Appearing on a ledge up above the rest of the band, Rob Thomas surveyed the hometown crowd at the T.D. Waterhouse Center, which he jokingly insisted upon calling the Orlando Arena. Matchbox Twenty came to please their fans, new and old, and the crowd seemed pleased indeed.
A windfall must have befallen these Orlando guys since they "made it big"- their stage set is a phenomenal display. Six large light boxes hung overheard, changing color and lighting throughout the performance. Huge video screens stood behind the drum set. Though the screen originally showed relatively unoriginal graphics, they were later used to show appropriate video and ask thought-provoking questions. Whatever they showed, they were amazingly big and bright and definitely added an interesting element to the set.
Matchbox Twenty seemed to not notice the huge screens, but rather spent the vast majority of their evening catering to their fans. While I am quite certain that Rob Thomasí tight pinstripe pants made many of the girls in attendance happy, I am also just as certain that mentions of local spots where the band used to play and songs written in Winter Park helped create the "local boys hit it big" feeling.
As for the music, the band played all of their radio hits the crowd craved, but no one seemed at all disappointed to hear many other songs, both new and old. They played a new song, "Soul", from their new album "More Than You Think You Are," early into the set and the sound quality was crisp and clean.
Thomasí voice doesnít vary at all from the voice you might hear tomorrow through your car stereo speakers. His vocals were pure and strong throughout the evening, despite a rumored attack of laryngitis the evening before.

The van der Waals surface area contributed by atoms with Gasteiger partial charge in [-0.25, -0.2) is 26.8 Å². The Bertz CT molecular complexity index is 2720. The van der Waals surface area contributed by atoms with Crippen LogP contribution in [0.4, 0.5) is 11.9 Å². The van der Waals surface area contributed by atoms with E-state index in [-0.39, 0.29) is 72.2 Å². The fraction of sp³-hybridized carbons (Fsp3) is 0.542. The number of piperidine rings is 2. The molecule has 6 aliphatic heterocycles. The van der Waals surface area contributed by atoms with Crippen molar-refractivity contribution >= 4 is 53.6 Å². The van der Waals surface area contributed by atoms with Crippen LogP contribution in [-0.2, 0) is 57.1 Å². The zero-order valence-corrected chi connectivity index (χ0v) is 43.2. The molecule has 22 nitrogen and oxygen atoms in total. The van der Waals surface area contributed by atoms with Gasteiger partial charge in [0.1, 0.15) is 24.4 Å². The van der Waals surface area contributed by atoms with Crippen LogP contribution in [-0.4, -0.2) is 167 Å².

Despite a few technical sound problems in the show, the true shining quality of the evening was musicianship. The drummer, Paul Doucette, comes out from behind his set to play the piano. Thomas also plays the piano and credits Doucette for writing "Could I Be You?" on their new album. The guitar work from Kyle Cook begins to shine when the band gets into their feeling. His guitar solos are nothing short of excellent. In fact, his standing on a piano while Thomas played reminded me of Slash in an old Guns N Roses pose- and I mean that as a compliment!
The hit songs (Real World, 3 AM, If Youíre Gone, Bent) were all present in a set that was nothing short of a marathon 2 hours. The encore included a joking rendition in which Thomas sounded amazingly like Mark McGrath when they parodied Sugar Rayís "When Itís Over." Matchbox Twenty ended the evening with a powerful rendition of "Push", no doubt giving fans a little bit of just about everything they came to see.
By April Keiffer - Orlando Florida Guide - All Rights Reserved.